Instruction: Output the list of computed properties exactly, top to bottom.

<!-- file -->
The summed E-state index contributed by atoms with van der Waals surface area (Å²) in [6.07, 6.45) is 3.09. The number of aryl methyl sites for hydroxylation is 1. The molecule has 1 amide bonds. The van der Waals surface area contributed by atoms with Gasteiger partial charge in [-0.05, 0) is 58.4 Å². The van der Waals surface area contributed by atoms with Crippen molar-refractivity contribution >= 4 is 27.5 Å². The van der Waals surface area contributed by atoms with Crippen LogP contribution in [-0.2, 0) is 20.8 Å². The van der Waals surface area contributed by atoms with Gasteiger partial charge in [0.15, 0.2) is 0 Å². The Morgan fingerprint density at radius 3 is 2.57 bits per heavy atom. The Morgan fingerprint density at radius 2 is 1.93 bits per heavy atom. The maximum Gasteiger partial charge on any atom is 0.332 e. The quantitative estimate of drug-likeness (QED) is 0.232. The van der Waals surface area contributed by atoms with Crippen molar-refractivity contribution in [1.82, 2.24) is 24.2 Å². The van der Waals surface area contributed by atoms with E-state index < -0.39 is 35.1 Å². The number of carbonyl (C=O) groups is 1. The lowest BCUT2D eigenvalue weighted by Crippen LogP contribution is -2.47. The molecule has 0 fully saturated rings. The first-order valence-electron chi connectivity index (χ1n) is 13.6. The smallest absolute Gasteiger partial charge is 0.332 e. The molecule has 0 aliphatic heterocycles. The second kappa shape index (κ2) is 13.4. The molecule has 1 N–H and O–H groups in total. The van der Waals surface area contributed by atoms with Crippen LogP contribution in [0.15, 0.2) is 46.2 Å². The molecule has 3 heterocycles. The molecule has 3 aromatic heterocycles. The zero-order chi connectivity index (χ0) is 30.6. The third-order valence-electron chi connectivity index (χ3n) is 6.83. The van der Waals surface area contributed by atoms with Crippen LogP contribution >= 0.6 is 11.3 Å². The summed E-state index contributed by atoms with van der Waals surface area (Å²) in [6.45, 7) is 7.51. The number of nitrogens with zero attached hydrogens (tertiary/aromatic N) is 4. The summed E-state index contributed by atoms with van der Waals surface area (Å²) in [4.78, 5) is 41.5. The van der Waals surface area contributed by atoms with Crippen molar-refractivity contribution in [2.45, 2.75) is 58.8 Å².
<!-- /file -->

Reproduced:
The summed E-state index contributed by atoms with van der Waals surface area (Å²) in [6.07, 6.45) is 3.09. The number of aryl methyl sites for hydroxylation is 1. The molecule has 1 amide bonds. The van der Waals surface area contributed by atoms with Gasteiger partial charge in [-0.05, 0) is 58.4 Å². The van der Waals surface area contributed by atoms with Crippen molar-refractivity contribution >= 4 is 27.5 Å². The van der Waals surface area contributed by atoms with Crippen LogP contribution in [-0.2, 0) is 20.8 Å². The van der Waals surface area contributed by atoms with Gasteiger partial charge in [0.15, 0.2) is 0 Å². The Morgan fingerprint density at radius 3 is 2.57 bits per heavy atom. The Morgan fingerprint density at radius 2 is 1.93 bits per heavy atom. The maximum Gasteiger partial charge on any atom is 0.332 e. The quantitative estimate of drug-likeness (QED) is 0.232. The van der Waals surface area contributed by atoms with Crippen molar-refractivity contribution in [1.82, 2.24) is 24.2 Å². The van der Waals surface area contributed by atoms with E-state index < -0.39 is 35.1 Å². The number of carbonyl (C=O) groups is 1. The lowest BCUT2D eigenvalue weighted by Crippen LogP contribution is -2.47. The molecule has 0 fully saturated rings. The first-order valence-electron chi connectivity index (χ1n) is 13.6. The smallest absolute Gasteiger partial charge is 0.332 e. The molecule has 0 aliphatic heterocycles. The second kappa shape index (κ2) is 13.4. The molecule has 1 N–H and O–H groups in total. The van der Waals surface area contributed by atoms with Crippen LogP contribution in [0.15, 0.2) is 46.2 Å². The molecule has 3 heterocycles. The molecule has 3 aromatic heterocycles. The zero-order chi connectivity index (χ0) is 30.6. The third-order valence-electron chi connectivity index (χ3n) is 6.83. The van der Waals surface area contributed by atoms with Crippen LogP contribution >= 0.6 is 11.3 Å². The summed E-state index contributed by atoms with van der Waals surface area (Å²) in [6.45, 7) is 7.51. The number of nitrogens with zero attached hydrogens (tertiary/aromatic N) is 4. The summed E-state index contributed by atoms with van der Waals surface area (Å²) in [4.78, 5) is 41.5. The van der Waals surface area contributed by atoms with Crippen molar-refractivity contribution in [2.45, 2.75) is 58.8 Å².